Romanticizing the Poor

Wednesday, March 24th, 2010

We’re romanticizing the poor, Aneel Karnani says, when we portray them as creative entrepreneurs and discerning consumers whose vast potential can be untapped by micro-lending:

All people have moments of weakness when they make bad decisions — say, because they lose self control and yield to temptation. But poor people seem to lose control more often, for reasons that reflect the realities of their daily lives. For example, poor people typically do not have bank accounts, and so they are more likely to spend their readily available cash on impulse purchases, find economists Abhijit Banerjee and Esther Duflo.Some mundane temptations — such as giving their children a treat — prove especially difficult for poor people to resist because so many other people take them for granted.

In addition, poor people more often encounter stressors — including hunger, pollution, crowding, and violence — that lead them to act in ways that may alleviate suffering in the short term, but hinder economic prosperity in the long term. Take bad behaviors such as smoking, drinking to excess, and eating fatty and sugary foods, for example. People everywhere smoke, drink, and eat “comfort foods” to take the edge off the hardships they encounter in their daily lives. Tobacco, after all, is an antidepressant, alcohol is a sedative, and comfort foods dampen the release of stress hormones in the body, as well as increase the production of dopamine — a brain chemical that produces feelings of pleasure.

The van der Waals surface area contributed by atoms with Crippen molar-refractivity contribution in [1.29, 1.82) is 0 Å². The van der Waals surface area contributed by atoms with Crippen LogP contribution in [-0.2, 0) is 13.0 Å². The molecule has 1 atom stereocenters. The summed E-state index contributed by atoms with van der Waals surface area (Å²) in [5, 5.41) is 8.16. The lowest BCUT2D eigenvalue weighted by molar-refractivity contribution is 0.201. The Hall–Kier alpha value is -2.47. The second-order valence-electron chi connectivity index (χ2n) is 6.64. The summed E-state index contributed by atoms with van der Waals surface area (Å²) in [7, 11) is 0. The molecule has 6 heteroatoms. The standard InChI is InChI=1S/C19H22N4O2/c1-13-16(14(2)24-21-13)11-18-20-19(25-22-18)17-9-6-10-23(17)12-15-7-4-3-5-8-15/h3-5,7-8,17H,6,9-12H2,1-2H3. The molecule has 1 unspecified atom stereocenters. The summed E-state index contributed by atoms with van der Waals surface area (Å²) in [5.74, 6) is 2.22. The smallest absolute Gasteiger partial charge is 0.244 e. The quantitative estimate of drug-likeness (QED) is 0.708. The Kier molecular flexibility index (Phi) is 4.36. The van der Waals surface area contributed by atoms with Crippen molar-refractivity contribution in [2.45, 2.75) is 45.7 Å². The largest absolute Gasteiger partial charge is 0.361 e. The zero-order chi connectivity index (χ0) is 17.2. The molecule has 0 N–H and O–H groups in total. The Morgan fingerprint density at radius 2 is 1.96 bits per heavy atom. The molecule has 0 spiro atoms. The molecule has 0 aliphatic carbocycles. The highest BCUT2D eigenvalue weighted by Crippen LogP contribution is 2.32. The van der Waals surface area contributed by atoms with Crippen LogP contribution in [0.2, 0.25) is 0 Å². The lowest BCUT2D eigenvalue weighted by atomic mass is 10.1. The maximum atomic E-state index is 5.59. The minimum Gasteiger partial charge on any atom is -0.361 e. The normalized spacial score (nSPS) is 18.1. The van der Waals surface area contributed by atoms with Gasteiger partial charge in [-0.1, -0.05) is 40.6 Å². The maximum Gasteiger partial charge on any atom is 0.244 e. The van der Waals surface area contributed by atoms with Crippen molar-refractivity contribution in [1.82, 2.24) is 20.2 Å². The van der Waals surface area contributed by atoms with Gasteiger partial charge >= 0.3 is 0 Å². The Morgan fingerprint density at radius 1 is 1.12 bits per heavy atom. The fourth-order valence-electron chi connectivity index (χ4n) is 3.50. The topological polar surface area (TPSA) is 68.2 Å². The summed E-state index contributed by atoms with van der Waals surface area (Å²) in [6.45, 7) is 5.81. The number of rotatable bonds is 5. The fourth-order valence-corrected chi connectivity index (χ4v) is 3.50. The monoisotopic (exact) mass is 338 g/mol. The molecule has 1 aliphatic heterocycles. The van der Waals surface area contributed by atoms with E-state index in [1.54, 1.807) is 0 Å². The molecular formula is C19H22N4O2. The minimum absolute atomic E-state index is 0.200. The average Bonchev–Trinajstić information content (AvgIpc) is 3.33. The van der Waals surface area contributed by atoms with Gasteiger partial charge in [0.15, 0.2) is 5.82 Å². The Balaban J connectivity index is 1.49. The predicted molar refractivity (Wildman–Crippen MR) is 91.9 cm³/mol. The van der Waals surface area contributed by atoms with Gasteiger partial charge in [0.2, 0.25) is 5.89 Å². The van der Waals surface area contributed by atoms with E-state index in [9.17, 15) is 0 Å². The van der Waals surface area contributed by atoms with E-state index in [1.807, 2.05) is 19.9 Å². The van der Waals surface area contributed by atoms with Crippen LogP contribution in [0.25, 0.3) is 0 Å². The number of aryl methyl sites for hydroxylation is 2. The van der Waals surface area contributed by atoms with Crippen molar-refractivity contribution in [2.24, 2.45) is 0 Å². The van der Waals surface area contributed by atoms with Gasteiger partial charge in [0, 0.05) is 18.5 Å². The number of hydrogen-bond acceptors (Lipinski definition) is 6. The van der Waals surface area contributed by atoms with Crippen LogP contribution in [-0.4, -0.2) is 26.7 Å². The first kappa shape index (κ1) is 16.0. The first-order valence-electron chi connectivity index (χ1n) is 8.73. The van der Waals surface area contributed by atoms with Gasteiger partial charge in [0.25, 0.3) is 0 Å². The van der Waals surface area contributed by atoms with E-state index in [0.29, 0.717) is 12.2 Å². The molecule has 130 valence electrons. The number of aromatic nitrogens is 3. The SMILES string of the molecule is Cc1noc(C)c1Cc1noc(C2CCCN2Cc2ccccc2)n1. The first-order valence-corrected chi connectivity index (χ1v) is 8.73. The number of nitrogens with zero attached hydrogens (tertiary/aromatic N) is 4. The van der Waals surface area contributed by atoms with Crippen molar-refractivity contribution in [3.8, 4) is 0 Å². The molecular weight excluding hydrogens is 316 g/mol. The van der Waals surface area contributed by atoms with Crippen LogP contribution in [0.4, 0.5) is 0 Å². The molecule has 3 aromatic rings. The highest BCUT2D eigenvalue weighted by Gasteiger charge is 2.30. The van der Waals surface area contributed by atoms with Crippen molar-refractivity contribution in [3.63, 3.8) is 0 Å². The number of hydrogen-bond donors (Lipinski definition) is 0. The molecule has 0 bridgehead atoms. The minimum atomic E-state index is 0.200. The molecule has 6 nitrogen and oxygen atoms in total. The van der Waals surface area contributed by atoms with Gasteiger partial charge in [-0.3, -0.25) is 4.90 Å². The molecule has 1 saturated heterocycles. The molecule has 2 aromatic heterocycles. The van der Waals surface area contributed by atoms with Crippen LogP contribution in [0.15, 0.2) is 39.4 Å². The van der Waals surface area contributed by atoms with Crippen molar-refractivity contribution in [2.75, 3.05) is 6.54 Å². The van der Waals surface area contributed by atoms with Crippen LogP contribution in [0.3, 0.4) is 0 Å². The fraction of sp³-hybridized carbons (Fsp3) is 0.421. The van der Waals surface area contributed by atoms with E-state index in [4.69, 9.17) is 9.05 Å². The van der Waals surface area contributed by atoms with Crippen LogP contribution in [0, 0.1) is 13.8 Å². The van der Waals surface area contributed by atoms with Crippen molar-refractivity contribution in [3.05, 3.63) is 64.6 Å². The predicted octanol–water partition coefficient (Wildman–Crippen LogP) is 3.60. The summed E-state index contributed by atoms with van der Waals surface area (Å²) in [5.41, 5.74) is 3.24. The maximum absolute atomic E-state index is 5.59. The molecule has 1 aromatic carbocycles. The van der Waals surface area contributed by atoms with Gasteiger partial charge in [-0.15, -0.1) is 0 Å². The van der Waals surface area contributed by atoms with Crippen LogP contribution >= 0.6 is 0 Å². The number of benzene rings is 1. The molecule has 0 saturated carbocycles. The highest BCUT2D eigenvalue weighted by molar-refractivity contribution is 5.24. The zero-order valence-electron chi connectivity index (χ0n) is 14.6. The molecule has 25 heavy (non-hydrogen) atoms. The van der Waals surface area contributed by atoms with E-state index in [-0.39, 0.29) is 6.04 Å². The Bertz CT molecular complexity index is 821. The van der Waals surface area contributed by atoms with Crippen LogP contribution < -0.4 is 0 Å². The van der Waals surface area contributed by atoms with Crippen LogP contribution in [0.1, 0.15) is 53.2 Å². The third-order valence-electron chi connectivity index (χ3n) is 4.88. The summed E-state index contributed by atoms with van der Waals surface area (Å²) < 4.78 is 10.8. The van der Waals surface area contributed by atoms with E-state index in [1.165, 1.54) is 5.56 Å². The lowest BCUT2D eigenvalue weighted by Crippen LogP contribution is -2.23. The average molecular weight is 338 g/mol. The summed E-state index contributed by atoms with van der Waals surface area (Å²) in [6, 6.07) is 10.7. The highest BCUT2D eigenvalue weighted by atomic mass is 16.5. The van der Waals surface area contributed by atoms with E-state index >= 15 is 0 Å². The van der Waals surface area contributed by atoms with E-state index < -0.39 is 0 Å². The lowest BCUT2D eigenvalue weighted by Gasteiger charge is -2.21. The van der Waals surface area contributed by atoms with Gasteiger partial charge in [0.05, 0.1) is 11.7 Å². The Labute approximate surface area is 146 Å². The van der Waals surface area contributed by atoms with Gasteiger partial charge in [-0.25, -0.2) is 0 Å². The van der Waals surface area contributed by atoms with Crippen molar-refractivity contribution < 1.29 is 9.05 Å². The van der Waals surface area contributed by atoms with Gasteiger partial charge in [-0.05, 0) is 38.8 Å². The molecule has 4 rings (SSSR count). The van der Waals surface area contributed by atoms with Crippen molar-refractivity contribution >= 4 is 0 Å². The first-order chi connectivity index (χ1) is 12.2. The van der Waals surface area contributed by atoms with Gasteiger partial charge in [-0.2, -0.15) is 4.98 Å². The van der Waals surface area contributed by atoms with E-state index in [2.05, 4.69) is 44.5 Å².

Accordingly, research documents that the less income people have, the more likely they are to smoke, binge drink, and eat a sugary, fatty diet. These behavioral patterns are reflected in people’s spending patterns: poor people spend a larger portion of their incomes on alcohol and tobacco than do more affluent people. Indeed, a recent field study in Sri Lanka reveals that more than 10 percent of poor male respondents regularly spend their entire incomes on alcohol.

It seems naive to paint the poor as passive victims of stressors, when their own bad decisions bring about bad consequences that are indeed stressful. Which way does the causality run? Shouldn’t, say, winning the lottery break the cycle of stress, leading to bad decisions, leading to poverty, leading to stress, etc.?

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